US 4554441 A
A delivery system is provided for use in conjunction with the metalurgical furnace of the type having an elongated furnace chamber with an access door at one end for delivering a coffin containing parts into the interior of the furnace chamber. The delivery system comprises a plurality of rollers which are secured to the bottom of the furnace chamber so that axes of the rollers extend transversely with respect to the axis of the furnace chamber. In use, the rollers frictionally engage the bottom of the coffin and guide the coffin into the furnace chamber. Preferably, the coffin includes upwardly extending channels on its bottom, and which the rollers are positioned.
1. A heating coil for a metallurgical furnace comprising:
three sets of bus bar parts, each set comprising two aligned bus bar parts,
a unitary bus bar having a length substantially equal to the length of one set,
said sets and said unitary bus bar being spaced apart and parallel to each other and forming a parallelogram,
a pair of heating rods extending between each bus bar part and its aligned bus bar parts or unitary bus on its adjacent corners, and means for connecting a source of electrical power to the bus bar parts on the set diagonal from the unitary bus.
This is a division of application Ser. No. 567,769 filed Jan. 3, 1984 now U.S. Pat. No. 4,512,558.
I. Field of the Invention
The present invention relates to a coffin delivery system for metallurgical furnace.
II. Description of the Prior Art
Metallurgical furnaces of the type for sintering and other heat treatment of powdered metals, ceramics and the like, such as carbide, typically comprise an elongated furnace chamber surrounded by a pressure vessel. A door or hatch provides access to at least one and often time both ends of the furnace chamber and through which the parts to be processed are positioned into the furnace chamber.
Typically, the parts are loaded onto a flat plate or into a box type carrier, conventionally called the coffin, which is positioned within the furnace chamber. For large metallurgical furnaces, the coffin together with the parts often times weighs in excess of one thousand pounds.
In order to load the coffin into these previously known furnaces, it has been the previous practice to utilize a highlo truck to both lift the coffin and place the coffin within the furnace chamber. A primary disadvantage of this previously known practice is that a relatively large amount of clearance must be provided along both the sides and top of the furnace chamber. This clearance is required to provide sufficient handling room for the highlo truck as well as a vertical clearance to both lift and lower the coffin within the furnace chamber. Unless sufficient clearance is provided, the furnace would be damaged by the truck and/or coffin.
A primary disadvantage of the necessity of providing both vertical and horizontal clearance space within the furnace chamber is that it increases the overall volume of the chamber with unnecessary and unused space. The increased volume of the furnace chamber in turn increases the power of consumption for the furnace by the cube of the increased volume.
The present invention provides a coffin delivery system which overcomes all the above mentioned disadvantages of the previously known delivery system for metallurgical furnaces.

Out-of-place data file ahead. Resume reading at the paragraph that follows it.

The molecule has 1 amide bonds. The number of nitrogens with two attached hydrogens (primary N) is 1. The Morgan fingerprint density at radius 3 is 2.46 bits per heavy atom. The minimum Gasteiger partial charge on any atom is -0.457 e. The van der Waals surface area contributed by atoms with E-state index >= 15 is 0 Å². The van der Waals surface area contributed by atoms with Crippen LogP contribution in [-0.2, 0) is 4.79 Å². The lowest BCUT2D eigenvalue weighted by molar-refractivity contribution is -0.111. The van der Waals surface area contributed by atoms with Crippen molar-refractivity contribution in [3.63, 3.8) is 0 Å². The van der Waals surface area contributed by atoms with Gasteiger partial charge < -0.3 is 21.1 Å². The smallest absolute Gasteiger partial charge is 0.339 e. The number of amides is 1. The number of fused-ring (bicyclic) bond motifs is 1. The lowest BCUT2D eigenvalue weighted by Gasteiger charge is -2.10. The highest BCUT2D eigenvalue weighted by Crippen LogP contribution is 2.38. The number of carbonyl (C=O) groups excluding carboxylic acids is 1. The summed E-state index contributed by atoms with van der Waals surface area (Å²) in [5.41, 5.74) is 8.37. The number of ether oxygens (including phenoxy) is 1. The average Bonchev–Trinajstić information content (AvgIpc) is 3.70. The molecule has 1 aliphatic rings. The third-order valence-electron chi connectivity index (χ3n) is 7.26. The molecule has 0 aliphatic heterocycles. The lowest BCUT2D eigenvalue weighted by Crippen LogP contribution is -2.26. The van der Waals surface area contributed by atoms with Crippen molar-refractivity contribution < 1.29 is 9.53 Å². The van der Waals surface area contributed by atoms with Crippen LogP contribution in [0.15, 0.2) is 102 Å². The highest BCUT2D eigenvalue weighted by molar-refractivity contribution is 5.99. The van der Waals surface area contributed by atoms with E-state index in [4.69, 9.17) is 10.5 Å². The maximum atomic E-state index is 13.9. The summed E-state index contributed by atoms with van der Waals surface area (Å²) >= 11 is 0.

In brief, the coffin delivery system of the present invention comprises a plurality of rollers which are secured to the bottom of the furnace chamber so that the axis of the rollers extends transversely with respect to the axis of the furnace chamber. In use, the coffin is placed on the rollers so that the rollers frictionally engage the bottom of the coffin and guide the coffin into the furnace chamber.
In the preferred form of the invention, the coffin includes at least one elongated channel along its bottom which registers with the rollers so that the rollers are positioned in the coffin channels. These channels thus guide the coffin as it is loaded into or unloaded from the furnace chamber thus effectively eliminating the need for any side or vertical clearance in the furnace chamber. The rollers are preferably constructed from graphite or consolidated carbon.
A better understanding of the present invention will be had upon reference to the following detailed description when read in conjunction with the accompanying drawing, wherein like reference characters refer to like parts throughout the several views, and in which:
FIG. 1 is an end view illustrating a preferred embodiment of the present invention and with parts removed for clarity;
FIG. 2 is a view taken substantially line 2--2 in FIG. 1 and with parts removed for clarity;
FIG. 3 is an exploded perspective view illustrating the preferred embodiment of the present invention and with parts removed for clarity; and
FIG. 4 is a cross-sectional view taken substantially along line 4--4 in FIG. 1 and enlarged for clarity.
With reference first to FIGS. 1 and 2, a portion of a metallurgical furnace is thereshown having an elongated furnace chamber 10 which is generally square in cross-sectional shape and open at each end 12 and 14. Conventionally, the furnace chamber 10 is surrounded by insulation panels 16 while one or more heating coils 18 are positioned within the furnace chamber 10 and closely adjacent the insulation panels 16. The heating coils 18 will be subsequently described in greater detail. In addition, a first door or hatch 20 provides access to one end 12 of the furnace chamber 10 while a second hatch 22 provides access to the other end 14 of the furnace chamber 10.